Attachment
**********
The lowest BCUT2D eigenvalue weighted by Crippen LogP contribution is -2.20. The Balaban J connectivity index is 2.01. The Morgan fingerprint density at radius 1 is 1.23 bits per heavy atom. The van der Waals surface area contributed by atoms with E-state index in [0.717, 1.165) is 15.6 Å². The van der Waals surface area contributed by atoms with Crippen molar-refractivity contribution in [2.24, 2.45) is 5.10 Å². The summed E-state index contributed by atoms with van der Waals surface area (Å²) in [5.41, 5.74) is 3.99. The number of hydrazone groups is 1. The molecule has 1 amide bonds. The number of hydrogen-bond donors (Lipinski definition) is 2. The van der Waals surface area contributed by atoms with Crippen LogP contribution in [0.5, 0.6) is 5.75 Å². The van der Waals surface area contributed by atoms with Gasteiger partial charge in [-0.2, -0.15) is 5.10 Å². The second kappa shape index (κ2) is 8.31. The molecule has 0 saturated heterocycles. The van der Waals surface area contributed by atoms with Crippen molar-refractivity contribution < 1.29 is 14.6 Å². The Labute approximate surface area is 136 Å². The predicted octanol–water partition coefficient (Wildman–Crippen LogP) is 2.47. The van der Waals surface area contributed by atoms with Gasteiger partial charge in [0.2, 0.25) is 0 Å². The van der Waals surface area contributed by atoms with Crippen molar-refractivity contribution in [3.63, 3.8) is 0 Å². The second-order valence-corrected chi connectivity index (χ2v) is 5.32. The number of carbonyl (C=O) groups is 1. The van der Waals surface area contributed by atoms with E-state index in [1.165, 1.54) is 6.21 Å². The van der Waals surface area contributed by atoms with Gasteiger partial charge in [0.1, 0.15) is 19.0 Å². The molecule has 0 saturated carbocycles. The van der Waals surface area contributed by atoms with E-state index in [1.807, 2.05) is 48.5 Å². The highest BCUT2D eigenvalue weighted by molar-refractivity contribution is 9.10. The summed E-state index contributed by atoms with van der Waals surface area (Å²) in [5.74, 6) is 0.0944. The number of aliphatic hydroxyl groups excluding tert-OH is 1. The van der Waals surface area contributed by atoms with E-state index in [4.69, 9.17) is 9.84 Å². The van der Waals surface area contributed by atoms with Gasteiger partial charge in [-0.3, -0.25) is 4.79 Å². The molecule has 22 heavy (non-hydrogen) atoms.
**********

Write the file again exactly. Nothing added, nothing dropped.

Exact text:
The lowest BCUT2D eigenvalue weighted by Crippen LogP contribution is -2.20. The Balaban J connectivity index is 2.01. The Morgan fingerprint density at radius 1 is 1.23 bits per heavy atom. The van der Waals surface area contributed by atoms with E-state index in [0.717, 1.165) is 15.6 Å². The van der Waals surface area contributed by atoms with Crippen molar-refractivity contribution in [2.24, 2.45) is 5.10 Å². The summed E-state index contributed by atoms with van der Waals surface area (Å²) in [5.41, 5.74) is 3.99. The number of hydrazone groups is 1. The molecule has 1 amide bonds. The number of hydrogen-bond donors (Lipinski definition) is 2. The van der Waals surface area contributed by atoms with Crippen LogP contribution in [0.5, 0.6) is 5.75 Å². The van der Waals surface area contributed by atoms with Gasteiger partial charge in [-0.2, -0.15) is 5.10 Å². The second kappa shape index (κ2) is 8.31. The molecule has 0 saturated heterocycles. The van der Waals surface area contributed by atoms with Crippen molar-refractivity contribution < 1.29 is 14.6 Å². The Labute approximate surface area is 136 Å². The predicted octanol–water partition coefficient (Wildman–Crippen LogP) is 2.47. The van der Waals surface area contributed by atoms with Gasteiger partial charge in [0.2, 0.25) is 0 Å². The van der Waals surface area contributed by atoms with Crippen molar-refractivity contribution in [3.63, 3.8) is 0 Å². The second-order valence-corrected chi connectivity index (χ2v) is 5.32. The number of carbonyl (C=O) groups is 1. The van der Waals surface area contributed by atoms with E-state index in [1.165, 1.54) is 6.21 Å². The van der Waals surface area contributed by atoms with Gasteiger partial charge in [0.1, 0.15) is 19.0 Å². The molecule has 0 saturated carbocycles. The van der Waals surface area contributed by atoms with E-state index in [1.807, 2.05) is 48.5 Å². The highest BCUT2D eigenvalue weighted by molar-refractivity contribution is 9.10. The summed E-state index contributed by atoms with van der Waals surface area (Å²) in [5.74, 6) is 0.0944. The number of aliphatic hydroxyl groups excluding tert-OH is 1. The van der Waals surface area contributed by atoms with E-state index in [4.69, 9.17) is 9.84 Å². The van der Waals surface area contributed by atoms with Gasteiger partial charge in [-0.3, -0.25) is 4.79 Å². The molecule has 22 heavy (non-hydrogen) atoms.